During the 2000s and early 2010s, the Church experienced mixed congregational growth trends and moderate rates national outreach expansion within Yorubaland.  In the early 2000s, the Church operated congregations in 10 cities within traditionally Yoruba-speaking areas of Nigeria including Lagos (12), Abeokuta (6), Ibadan (6), Ijebu-Ode (6), Ile-Ife (3), Akure (2), Ondo (2), Ilorin (1), Imodi (1), and Osogbo (1).  In late 2013, the Church operated congregations in 16 cities and towns within traditionally Yoruba-speaking areas of Nigeria including Lagos (25), Ibadan (7), Abeokuta (6), Ile-Ife (5), Ijebu-Ode (3), Akure (1), Ikorodu (1), Ilesa (1), Ilewo-Orile (1), Ilorin (1), Imodi (1), Ipetumodu [Edunabon] (1), Odeda (1), Ondo (1), Osogbo (1), and Sagamu (1).  The total number of congregations in Yoruba-speaking Nigeria increased from 40 in the early 2000s to 57 in late 2013.  However, the net increase in the number of congregations in Lagos accounted for 13 of the 17 unit increase experienced during this period.  Church services appeared to be conducted in English for most, if not all, congregations that operate in Yoruba-speaking areas.  In 2013, two new branches were organized in the Abeokuta Nigeria District and branches in Akure and Ondo were reassigned from the Nigeria Lagos Mission to the newly created Nigeria Benin City Mission.

The Church in Benin established its first official branch in 2005 and assigned the first proselytizing missionaries in the mid-2000s.  As of late 2013, there appeared to be very few Yoruba Latter-day Saints in Benin as LDS outreach only occurred in Cotonou and missionaries primarily proselytized in French.


The Church has achieved rapid growth in Lagos within the past decade as evidenced by the creation of the first three stakes within a 14-year period, the steady organization of new wards and branches, and increasing numbers of active priesthood holders.  Yoruba and non-Yoruba Nigerians have both appeared to join the Church in large numbers in Lagos.  In 1997, the Church created its first stake in Lagos with five wards and four branches.[7]  Two additional stakes were organized in Lagos West (2005) and Lagos South (2011).  In late 2013, the Lagos Nigeria Stake had six wards and one branch, the Lagos Nigeria South Stake had seven wards and one branch, and the Lagos Nigeria West Stake had eight wards and three branches.  In recent years, the Church has made a greater effort to organize additional branches and wards in lesser-reached areas of the city to reduce travel times and the size of burgeoning congregations and increase the penetration of LDS outreach.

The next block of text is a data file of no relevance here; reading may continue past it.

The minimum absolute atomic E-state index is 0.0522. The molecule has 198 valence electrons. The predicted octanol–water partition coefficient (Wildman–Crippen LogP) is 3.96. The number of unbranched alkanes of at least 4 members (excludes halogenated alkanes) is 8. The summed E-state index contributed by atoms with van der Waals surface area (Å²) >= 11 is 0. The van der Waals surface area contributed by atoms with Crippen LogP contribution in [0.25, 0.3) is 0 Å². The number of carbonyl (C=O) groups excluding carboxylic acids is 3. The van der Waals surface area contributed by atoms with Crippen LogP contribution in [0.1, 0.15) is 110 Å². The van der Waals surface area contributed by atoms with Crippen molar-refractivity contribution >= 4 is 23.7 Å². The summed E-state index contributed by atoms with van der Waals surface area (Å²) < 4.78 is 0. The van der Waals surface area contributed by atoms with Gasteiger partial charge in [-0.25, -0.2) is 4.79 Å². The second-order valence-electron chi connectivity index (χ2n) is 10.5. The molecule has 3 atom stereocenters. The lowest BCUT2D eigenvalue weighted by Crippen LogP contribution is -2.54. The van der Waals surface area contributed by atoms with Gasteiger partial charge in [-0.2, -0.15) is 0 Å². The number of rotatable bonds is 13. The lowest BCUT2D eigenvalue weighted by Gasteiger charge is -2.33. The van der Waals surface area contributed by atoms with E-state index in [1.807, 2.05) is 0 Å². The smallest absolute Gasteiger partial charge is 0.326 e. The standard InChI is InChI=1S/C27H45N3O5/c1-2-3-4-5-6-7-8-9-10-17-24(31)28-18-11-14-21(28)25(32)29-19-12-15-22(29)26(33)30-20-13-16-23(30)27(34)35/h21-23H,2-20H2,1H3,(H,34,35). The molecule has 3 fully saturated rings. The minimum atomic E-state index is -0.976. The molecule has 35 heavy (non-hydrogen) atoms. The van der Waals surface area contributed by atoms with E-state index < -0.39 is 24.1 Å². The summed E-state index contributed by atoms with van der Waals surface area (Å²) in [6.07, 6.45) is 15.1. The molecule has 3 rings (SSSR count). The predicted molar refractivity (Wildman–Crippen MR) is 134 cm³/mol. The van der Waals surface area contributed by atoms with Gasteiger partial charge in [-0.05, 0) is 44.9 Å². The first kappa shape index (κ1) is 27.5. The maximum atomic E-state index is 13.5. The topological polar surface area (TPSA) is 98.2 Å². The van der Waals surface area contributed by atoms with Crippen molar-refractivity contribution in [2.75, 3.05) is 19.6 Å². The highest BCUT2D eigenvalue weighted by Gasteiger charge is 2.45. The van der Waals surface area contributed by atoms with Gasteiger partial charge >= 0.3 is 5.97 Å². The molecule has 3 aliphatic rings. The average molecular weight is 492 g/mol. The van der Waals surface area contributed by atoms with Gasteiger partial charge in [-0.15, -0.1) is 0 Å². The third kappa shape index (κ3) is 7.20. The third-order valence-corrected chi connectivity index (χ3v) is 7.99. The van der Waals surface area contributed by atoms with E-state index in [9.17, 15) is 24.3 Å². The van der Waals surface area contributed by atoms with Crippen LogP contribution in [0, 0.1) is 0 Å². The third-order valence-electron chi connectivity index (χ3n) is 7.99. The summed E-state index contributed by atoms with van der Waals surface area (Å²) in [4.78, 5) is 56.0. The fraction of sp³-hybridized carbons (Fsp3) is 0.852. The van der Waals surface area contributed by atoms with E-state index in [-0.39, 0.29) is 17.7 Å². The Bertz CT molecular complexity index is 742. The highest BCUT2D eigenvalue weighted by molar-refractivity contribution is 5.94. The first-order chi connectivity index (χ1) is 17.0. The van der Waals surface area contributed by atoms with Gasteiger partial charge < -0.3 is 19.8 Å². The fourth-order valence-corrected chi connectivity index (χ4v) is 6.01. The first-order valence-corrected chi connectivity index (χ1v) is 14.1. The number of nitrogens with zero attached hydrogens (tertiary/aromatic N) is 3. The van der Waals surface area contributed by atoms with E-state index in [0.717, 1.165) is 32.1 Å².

Yoruba priesthood leaders have regularly served in stake leadership positions in Lagos and have on a couple occasions have served as area seventies.  This finding suggest that the Church has established a strong and qualified base of Yoruba leadership capable of meeting their own administrative and leadership needs with little to no outside support.  Notwithstanding this accomplishment, the prominence of Yoruba members in stake presidencies has declined within the past decade possibly due to greater numbers of non-Yoruba members relocating to Lagos from other areas of Nigeria or from larger numbers of non-Yoruba Nigerians relocating to Lagos and later joining the Church.  Yoruba members appeared to constitute the entire stake presidency of the Lagos Nigeria Stake in 1997[8] and when the presidency was reorganized in 2003.[9]  In 2003, a Yoruba member from Lagos was called as an area authority seventy.[10]  In 2005, Yoruba members appeared to serve as the stake president and the first counselor of the newly created Lagos Nigeria West Stake whereas the second counselor serving in the presidency appeared to be Ibibio.[11]  In 2010, the newly called Aba Nigeria Temple president resided in Lagos prior to his call but was not of Yoruba ethnicity.[12]  In 2011, none of the stake presidency members from the Lagos Nigeria West or Lagos Nigeria South Stakes appeared to be Yoruba but rather of Edo, Ibibio, and Igbo ethnicity.[13]  In 2012, a Yoruba member was called as an area seventy.[14]